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Mary Beard 'battered' after being accused of transphobia and subjected to trolling

The classicist and TV presenter signed a letter against censorship that many saw as an attack on transgender people

Helen Nianias
Monday 16 February 2015 13:25 GMT
Mary Beard says the divide between Cambridge’s residents and its university students has grown more visible
Mary Beard says the divide between Cambridge’s residents and its university students has grown more visible (David Sandison)

Mary Beard has defended herself against vicious trolls after signing a letter than many believed was transphobic.

The letter, which was published in the Guardian on Saturday, was ostensibly written to protest against censorship, and called banning speakers because of their political affiliations or opinions "bullying".

Speaking against "no-platforming", which involves people with controversial opinions being given no platform to speak at high-profile events, the letter used the example of protests against feminists Germaine Greer and Julie Bindel, and Green Party politician Rupert Read - who have all made controversial remarks about transgender women.

"'No platforming' used to be a tactic used against self-proclaimed fascists and Holocaust-deniers," the letter says. "But today it is being used to prevent the expression of feminist arguments critical of the sex industry and of some demands made by trans activists."

After Beard signed it, along with approximately 130 co-signatories, she was subjected to sustained trolling and accusations of transphobia.

"Last night I went to bed wanting to weep," Beard wrote on her blog. "OK a rather minor discomfort given what other people suffer for their gender, but pointless and counterproductive."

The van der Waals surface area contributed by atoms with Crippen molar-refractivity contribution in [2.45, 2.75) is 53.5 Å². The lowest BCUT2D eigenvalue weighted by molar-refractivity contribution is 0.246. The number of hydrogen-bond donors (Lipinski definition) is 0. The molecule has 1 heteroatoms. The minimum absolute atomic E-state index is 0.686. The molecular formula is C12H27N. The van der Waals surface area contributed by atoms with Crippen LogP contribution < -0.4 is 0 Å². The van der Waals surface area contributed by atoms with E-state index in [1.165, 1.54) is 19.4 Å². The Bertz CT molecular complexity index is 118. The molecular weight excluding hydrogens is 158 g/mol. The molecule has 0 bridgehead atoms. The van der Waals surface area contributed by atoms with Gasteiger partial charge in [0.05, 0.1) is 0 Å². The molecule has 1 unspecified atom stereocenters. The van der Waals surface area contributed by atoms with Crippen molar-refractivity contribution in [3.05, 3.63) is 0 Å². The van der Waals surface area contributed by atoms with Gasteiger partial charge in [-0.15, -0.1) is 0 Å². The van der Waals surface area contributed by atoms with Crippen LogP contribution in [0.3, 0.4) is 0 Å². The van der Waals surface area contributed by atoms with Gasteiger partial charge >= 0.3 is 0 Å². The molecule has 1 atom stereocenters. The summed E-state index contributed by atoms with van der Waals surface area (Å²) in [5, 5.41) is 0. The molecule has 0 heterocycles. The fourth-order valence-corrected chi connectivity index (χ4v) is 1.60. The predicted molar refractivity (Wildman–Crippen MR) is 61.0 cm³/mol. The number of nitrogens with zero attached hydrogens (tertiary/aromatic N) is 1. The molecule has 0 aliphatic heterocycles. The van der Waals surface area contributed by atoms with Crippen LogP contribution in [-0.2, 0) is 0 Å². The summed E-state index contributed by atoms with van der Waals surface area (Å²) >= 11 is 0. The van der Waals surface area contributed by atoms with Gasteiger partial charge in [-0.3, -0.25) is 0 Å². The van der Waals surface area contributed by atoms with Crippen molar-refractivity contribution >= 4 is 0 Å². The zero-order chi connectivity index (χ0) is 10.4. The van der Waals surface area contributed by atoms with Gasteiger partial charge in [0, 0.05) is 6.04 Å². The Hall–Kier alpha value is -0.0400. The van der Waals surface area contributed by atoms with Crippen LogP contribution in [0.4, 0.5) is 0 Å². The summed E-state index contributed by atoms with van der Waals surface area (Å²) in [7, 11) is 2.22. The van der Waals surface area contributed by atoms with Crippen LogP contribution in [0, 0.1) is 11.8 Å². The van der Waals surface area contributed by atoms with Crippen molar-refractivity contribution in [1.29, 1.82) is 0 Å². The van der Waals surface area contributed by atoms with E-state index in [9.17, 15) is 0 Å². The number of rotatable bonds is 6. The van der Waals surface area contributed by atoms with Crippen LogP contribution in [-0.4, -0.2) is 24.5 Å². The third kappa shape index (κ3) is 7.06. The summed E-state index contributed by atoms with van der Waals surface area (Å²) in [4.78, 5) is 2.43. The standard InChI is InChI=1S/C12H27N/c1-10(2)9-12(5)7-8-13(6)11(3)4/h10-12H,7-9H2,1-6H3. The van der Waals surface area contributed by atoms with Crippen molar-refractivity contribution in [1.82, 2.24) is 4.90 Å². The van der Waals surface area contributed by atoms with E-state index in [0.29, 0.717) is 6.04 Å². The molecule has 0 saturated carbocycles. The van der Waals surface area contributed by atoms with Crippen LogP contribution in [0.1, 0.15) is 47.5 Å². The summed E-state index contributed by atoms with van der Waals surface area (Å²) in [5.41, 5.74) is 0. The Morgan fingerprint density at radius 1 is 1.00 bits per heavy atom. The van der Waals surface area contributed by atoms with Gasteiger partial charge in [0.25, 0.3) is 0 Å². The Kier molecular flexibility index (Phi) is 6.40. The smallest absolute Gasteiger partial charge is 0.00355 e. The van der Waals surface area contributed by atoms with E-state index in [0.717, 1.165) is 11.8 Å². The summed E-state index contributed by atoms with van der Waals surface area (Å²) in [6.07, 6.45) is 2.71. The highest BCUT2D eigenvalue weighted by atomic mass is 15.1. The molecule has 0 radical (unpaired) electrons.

Clarifying her stance, Beard wrote: "I was NOT signing up to an attack on the trans community. Nor was there any remote suggestion that I was.

"But I do feel there is something wrong here. I feel confident that I am not a transphobe or whorephobe as accused and could provide references to that effect (though I realise that prejudices are not best perceived by those who hold them)!"

She went on: "Anyway since the letter was posted on the Guardian website first thing on Saturday, for two days I have been bombard by tweets (and a few emails). Some tweeters have been very polite in their disagreement; for which, thank you. Others not quite so (i should be clear, though, there have been no threats of violence). I mean bombard. I got 60 tweets in the space of about an hour from one person alone."

Critics of the letter argued that its source material was "flimsy" and that trans women should have the right to protest against what they believe are oppressive speakers.

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